No heatwave in Reading in July 2016 – but two in December 2015!

By Roger Brugge

Maybe the title of this piece may seem rather odd – but then ‘what is a heatwave?’

Perhaps surprisingly, in the UK there is no accepted definition for a heatwave. The Met Office tend to use the World Meteorological Organization definition of a heatwave which is “when the daily maximum temperature of more than five consecutive days exceeds the average maximum temperature by 5 degC, the normal period being 1961-1990” [Link 1].  In the popular press the impression is gained that a heatwave is a hot spell lasting at least two days.

In practice, the definition of a heatwave varies from country to country and, rather like a drought, it can depend upon the use to which the definition is being put. Thus humidity, minimum temperature and other meteorological factors relating to human physiology can also be included in a definition. The WMO definition presumably refers to the 1961-1960 period as this is the current standard 30 year averaging period used in many areas of meteorology. Arguably, the actual temperature itself should figure in the definition – the public might take some convincing that the South Pole might experience a heatwave!

Here in Reading we have a weather station that has been operational on the Whiteknights campus since 1968 – prior to that records have been kept closer to the centre of the town along the London Road since 1901. The relative urban (London Road) – rural (Whiteknights) differences of the two sites make it difficult to directly compare day-to-day temperature measurements between the sites.

So, I thought I would examine daily maximum temperatures as observed at Whiteknights and employ this definition of a heatwave:

A period of five or more consecutive days on each of which the daily maximum temperature is more than 5 degC higher than average for the period 1981-2010. The long-term average is calculated here on a day-to-day basis.

Results at Reading

This definition produced 35 heatwaves in the 48.5 years since 1 January 1968, with some interesting results:

  • There were just 3 heatwaves during 1968-1980 – of which the longest (and also that for the entire 48.5 years) was that lasting for 17 days from 22 June 1976.
  • The second-longest heatwave lasted for just 11 days from 3 August 2003.
  • During 1981-1990 there were 7 heatwaves, with 6 in the period 1991-2000. During 2001-2010 we had 10 heatwaves, with 9 since the beginning of January 2011.
  • 16 heatwaves have begun during one of the summer months (June-August), while 14 have started at some time during March-May (i.e. in spring).
  • The only autumn heatwave was the six-day long one starting on 28 September 2011, while there have been four that started during winter months – namely those starting on 11 February 1998, 11 December 1998, 15 December 2015 and 25 December 2015.

So, we had a heatwave starting on Christmas Day last year. In fact had the temperature not dropped slightly on 23-24 December (the maximum temperatures were just 4.5 degC and 4.3 degC above normal on these days, respectively), December would have had a 16 day heatwave!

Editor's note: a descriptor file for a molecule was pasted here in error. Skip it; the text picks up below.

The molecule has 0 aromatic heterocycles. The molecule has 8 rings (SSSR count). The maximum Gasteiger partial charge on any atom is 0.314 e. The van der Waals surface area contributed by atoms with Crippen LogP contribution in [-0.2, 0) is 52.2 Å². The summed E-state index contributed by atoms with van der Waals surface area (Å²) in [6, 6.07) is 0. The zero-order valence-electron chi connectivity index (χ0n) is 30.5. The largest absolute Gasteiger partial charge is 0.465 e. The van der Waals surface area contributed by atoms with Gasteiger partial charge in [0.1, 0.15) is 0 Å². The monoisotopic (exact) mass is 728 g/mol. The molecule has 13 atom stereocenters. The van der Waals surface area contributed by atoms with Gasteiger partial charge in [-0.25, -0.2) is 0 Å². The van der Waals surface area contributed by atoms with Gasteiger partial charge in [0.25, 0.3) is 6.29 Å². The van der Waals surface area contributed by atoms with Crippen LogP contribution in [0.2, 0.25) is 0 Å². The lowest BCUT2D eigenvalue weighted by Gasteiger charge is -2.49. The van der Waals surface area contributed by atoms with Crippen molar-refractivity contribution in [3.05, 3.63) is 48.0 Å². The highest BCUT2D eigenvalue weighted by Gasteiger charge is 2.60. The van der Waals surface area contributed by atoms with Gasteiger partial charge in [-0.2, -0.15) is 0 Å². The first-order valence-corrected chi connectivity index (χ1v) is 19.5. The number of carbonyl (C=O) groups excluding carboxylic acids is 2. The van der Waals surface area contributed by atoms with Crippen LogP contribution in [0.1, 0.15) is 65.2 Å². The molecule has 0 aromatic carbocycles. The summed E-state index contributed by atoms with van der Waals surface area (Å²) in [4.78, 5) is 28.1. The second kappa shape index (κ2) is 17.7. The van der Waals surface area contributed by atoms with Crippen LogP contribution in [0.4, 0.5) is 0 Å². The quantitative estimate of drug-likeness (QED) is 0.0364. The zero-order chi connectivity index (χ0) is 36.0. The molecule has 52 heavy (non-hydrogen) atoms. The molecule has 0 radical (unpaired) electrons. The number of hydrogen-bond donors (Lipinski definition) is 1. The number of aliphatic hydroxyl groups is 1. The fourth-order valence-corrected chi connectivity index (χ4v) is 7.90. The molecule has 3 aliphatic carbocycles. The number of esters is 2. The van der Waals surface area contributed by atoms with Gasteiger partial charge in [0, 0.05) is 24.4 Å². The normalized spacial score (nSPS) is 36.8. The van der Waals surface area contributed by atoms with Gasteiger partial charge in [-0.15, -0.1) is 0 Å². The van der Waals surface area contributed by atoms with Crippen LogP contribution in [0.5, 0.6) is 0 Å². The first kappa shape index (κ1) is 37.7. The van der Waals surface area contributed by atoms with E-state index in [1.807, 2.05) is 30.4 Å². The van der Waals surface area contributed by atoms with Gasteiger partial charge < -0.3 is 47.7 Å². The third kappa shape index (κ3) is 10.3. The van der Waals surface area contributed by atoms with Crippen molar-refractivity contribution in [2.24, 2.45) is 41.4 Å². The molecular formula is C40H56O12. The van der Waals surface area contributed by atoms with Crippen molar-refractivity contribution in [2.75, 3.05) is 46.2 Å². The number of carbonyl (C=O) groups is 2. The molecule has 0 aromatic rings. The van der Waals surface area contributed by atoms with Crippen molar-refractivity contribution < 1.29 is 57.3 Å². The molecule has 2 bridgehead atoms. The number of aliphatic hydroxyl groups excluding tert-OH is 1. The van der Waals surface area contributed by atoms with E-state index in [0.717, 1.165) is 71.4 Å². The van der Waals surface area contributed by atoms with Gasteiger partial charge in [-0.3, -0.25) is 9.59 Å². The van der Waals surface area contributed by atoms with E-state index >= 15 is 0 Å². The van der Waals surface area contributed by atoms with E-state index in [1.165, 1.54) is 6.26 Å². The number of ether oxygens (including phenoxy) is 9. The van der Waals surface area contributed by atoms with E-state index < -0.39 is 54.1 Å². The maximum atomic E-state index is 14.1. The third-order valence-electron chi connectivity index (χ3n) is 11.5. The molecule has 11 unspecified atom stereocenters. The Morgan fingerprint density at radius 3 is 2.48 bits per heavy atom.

The bullet points above indicate a tendency towards an increasing number of heatwaves – as might be expected in a warming climate. This is confirmed by Figure 1.

2016 07 27 Brugge_heatwave_fig1

Figure 1. The number of heatwave days during 1968-1991 (blue), 1992-2015 (red) and 1968-2015 (black). Notes that monthly totals of less than 5 days are an indication of a heatwave spread over two months.

Figure 1 shows that the second half of the period produced more heatwave days than the first half, the exception being in June due to the remarkable events of the summer of 1976 [Link 2] – which are still talked about to this day! Moreover, the warmth of December 2015 also stands out –see also [Link 3], while both April and May seem to fare better than August.

2016 07 27 Brugge_heatwave_fig2

Figure 2. The number of heatwave days each year during 1968-2015, along with the ten-year running mean plotted on the final year of the ten-year period.

Looking at the annual heatwave day totals (Figure 2) suggests less of a warming trend in recent years than does Figure 1. With the exception of 1976, there were less than 10 heatwave days each year until 1989; since then it is difficult to see much of a trend in the 10 year running mean count – 1989 and 1995 led to a peak in the running mean by 1996 but since then the running-mean has declined (slightly).

‘Proper heatwaves’

Of course, in the public’s mind a UK heatwave is one with high temperatures, and not just large temperature anomalies – i.e. the South Pole argument mentioned earlier.

If we examine the 35 heatwaves and rank them according to the average maximum temperature or the highest temperature achieved during the heatwave, then the results are those shown in Table 1.

Table 1. Top nine of the 35 heatwaves, ranked by average of highest maximum temperature.

Heatwave start date  (ymd) Heatwave duration, days Highest temperature, °C Heatwave start date (ymd) Heatwave duration, days Mean maximum temperature, °C
2003 Aug 3 11 36.4 1995 Jul 29 6 31.6
2006 Jul 16 7 35.3 1976 Jun 22 17 31.4
1976 Jun 22 17 34.0 2003 Aug 3 11 31.2
1995 Jul 29 6 33.6 2006 Jul 16 7 31.2
1989 Jul 20 6 33.2 1989 Jul 20 6 30.6
1983 Jul 11 7 31.6 1983 Jul 11 7 30.5
2006 Jun 30 5 31.4 2009 Jun 28 5 29.7
2009 Jun 28 5 30.4 2006 Jun 30 5 29.6
2013 Jul 13 7 30.2 2013 Jul 13 7 29.4


This table highlights the appearance of the same nine heatwaves in both sets of rankings. Omitting the entry of 1976, then the other years that appear are those of 1983, 1989, 1995, 2003, 2006 (twice), 2009 and 2013.

With only one year from the period 2010-2016 in the list, maybe this has fuelled the idea that we are having a run of poor summers without any heatwaves?

Further reading

[Link 1]

[Link 2]

[Link 3]

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